I don’t know the woman whose tweet is embedded below. I have nothing against her and use her tweet merely to illustrate a point I have long been musing on. It’s nothing personal.
My question is this: why is it that the young so-called digital natives need to ask impossibly stupidly obvious questions on social media when they should already know the answer? I’ve seen so many examples, but this one is possibly the most perplexing.
@Coles Hi Coles, just came back from Fitzroy s'market & have been overcharged. How do I get my $$ back?
— Alana Schetzer (@schetzer) November 17, 2014
Surely it is obvious that if you have been overcharged by a retailer then, to get your money back, you return to that retailer to demonstrate your case. Is there any other possible solution? Am I missing something?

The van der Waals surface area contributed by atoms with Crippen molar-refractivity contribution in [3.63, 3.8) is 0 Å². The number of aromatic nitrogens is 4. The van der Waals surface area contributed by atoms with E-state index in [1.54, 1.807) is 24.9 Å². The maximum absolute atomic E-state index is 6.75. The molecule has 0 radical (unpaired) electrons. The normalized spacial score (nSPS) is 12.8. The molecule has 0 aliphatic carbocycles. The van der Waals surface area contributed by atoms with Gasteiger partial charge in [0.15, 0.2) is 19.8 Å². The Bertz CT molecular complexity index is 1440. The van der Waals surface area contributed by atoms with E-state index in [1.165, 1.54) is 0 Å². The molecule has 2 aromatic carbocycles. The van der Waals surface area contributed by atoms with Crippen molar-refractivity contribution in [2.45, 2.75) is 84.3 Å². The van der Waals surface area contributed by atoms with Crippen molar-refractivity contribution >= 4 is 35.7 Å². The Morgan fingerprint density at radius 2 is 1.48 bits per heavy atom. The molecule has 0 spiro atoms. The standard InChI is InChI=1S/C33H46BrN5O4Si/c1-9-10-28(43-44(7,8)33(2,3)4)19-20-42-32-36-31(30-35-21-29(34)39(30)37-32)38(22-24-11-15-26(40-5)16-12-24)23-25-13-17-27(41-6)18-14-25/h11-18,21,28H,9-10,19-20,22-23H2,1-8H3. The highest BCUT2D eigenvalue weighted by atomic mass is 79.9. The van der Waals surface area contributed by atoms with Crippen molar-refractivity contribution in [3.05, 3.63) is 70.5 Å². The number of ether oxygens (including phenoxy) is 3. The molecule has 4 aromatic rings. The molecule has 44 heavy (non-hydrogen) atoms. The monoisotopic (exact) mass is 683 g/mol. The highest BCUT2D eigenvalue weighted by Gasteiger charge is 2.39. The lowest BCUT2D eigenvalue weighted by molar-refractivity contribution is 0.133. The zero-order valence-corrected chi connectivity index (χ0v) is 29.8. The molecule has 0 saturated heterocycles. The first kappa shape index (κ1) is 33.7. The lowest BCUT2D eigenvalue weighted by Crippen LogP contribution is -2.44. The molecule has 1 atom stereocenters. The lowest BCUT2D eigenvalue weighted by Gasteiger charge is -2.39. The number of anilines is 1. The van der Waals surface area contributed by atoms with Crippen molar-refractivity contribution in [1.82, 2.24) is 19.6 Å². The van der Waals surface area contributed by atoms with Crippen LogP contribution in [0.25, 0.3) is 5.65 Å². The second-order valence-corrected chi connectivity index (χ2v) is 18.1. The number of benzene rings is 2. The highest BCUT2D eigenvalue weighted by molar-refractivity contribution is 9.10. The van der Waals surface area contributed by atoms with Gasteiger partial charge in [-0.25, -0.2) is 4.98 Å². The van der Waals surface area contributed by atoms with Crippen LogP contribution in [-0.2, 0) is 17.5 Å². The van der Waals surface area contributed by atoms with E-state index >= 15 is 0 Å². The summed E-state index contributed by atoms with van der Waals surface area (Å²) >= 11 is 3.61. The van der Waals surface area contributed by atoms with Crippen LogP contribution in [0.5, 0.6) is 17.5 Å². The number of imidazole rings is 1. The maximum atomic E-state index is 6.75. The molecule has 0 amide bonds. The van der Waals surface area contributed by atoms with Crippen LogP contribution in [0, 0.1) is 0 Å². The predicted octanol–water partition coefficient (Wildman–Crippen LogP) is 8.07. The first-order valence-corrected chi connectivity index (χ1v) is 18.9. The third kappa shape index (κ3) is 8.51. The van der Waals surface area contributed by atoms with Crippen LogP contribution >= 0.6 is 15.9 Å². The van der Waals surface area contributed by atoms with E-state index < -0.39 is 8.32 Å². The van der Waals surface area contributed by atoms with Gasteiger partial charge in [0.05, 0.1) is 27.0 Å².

The irony here is that I read this article about digital natives (born after 1985) and digital immigrants (those older than that) about the same time I saw the tweet and the juxtaposition amused me.
The author of this tweet is presumably one of the former. It seemingly didn’t occur to her to think for herself or use common sense. In other words act on her own solitary initiative. Of course she consulted the internet.
I’m one of the latter. As an academically trained researcher I refer to external sources (such as the internet) after exhausting my own internal knowledge. I can’t imagine lacking the basic resourcefulness to avoid needing to ask such obvious questions.